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The Beatles' 'Now and Then': Authentic or Cash Grab?


Photo by j4p4n via Openclipart (Under License Attribution-NonCommercial-NoDerivs (CC BY-NC-ND 2.0))


60 years after ‘Love Me Do’, The Beatles have released their last song ever: Now and Then’; but the story of the song is a complicated one.


‘Now and Then’ began life as a lo-fi piano demo recorded by John Lennon in his New York City apartment in 1977. Following his death, the song was forgotten about until Yoko Ono unearthed a cassette tape featuring the song and gave it to Paul McCartney in 1994.


The remaining members of the Beatles worked with Electric Light Orchestra frontman Jeff Lynne to finish the song for release as part of The Beatles Anthology: multimedia project alongside ‘Free as a Bird’ and ‘Real Love’. Though two other Lennon demos saw completion during this time, ‘Now and Then’ was shelved due to technical difficulties in removing white noise from Lennon’s demo tape and George Harrison’s dislike of the song.


However, during the production of The Beatles: Get Back (2022) documentary, filmmaker Peter Jackson developed new AI technology to separate audio tracks on old recordings. It is with this technology that Paul McCartney, Ringo Starr, and Giles Martin were able to complete the song ready for release more than 45 years after its initial creation.


Yet McCartney’s insistence that this is a “genuine Beatles recording” is up for debate. Whilst it is true that all four Beatles feature on the song, the manner in which it was produced is more reminiscent of Frankenstein’s monster than authentic music. The uncanny artificiality only makes listeners doubly aware of how they aren’t really together anymore. Stitching together recordings from four different decades including a McCartney slide guitar solo in the style of George Harrison; is it an imitation of a Beatles song made to profit off of nostalgia rather than the real thing.??


There is also the glaring issue of consent. John Lennon and George Harrison have been dead for over 40 and 20 years respectively, and despite their estates greenlighting the project, one must wonder what they would think of the song in its final form. Though Sean Ono Lennon says that his father “would’ve loved” the use of modern technology to finish the song, we will ultimately never know his thoughts on what is essentially a throwaway demo being turned into ‘the last Beatles song’ to bookend their legacy.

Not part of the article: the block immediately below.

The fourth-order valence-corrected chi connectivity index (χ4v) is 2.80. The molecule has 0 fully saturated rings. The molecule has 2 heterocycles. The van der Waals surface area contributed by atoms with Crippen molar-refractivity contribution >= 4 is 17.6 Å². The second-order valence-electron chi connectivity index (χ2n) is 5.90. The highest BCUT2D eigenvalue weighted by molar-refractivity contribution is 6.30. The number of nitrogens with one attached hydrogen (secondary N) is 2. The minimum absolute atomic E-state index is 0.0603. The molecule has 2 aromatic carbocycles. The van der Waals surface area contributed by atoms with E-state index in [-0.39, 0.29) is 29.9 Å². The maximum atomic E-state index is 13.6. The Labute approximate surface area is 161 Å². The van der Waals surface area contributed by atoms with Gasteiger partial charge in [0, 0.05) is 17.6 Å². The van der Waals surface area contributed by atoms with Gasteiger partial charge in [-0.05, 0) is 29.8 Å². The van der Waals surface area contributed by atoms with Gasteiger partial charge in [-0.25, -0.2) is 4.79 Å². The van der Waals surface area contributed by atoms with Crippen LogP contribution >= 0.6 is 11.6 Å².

Part of the reason why the song was abandoned during the Anthology sessions was that Harrison reportedly described it as “fucking rubbish” with McCartney saying “George didn’t like it. The Beatles being a democracy, we didn’t do it”. It then seems ironic that McCartney is more than happy to override Harrison’s wishes regarding the song now that he isn’t around to veto it. Whilst


Although the song doesn’t compare to Lennon’s countless masterpieces both with The Beatles and in his solo career, I think the song is good; but the issue of whether it should exist in the first place is another issue.


The Beatles being one of the most influential and forward-thinking bands of all, what does the release of ‘Now and Then’ mean for the future of the music industry?


Though AI was only used to restore and refine Lennon’s demo tape in this instance, it is conceivable that it may be used to create entirely new music from long-gone artists at some point; this future is closer than we think in light of AI covers racking up hundreds of thousands of views on YouTube and TikTok. A world of computer-generated music from dead artists is arguably about as dystopian and anti-art as you can get.


So it’s almost relieving that ‘Now and Then’ song doesn’t resemble an authentic collaboration of the band members because it demonstrates the limits of AI in music. All in all, it seems that McCartney and Starr were too preoccupied with whether or not they could make a new Beatles song that they didn’t stop to think if they really should.


Edited by Akane Hayashi and Lucy Blackmur, Music Editors

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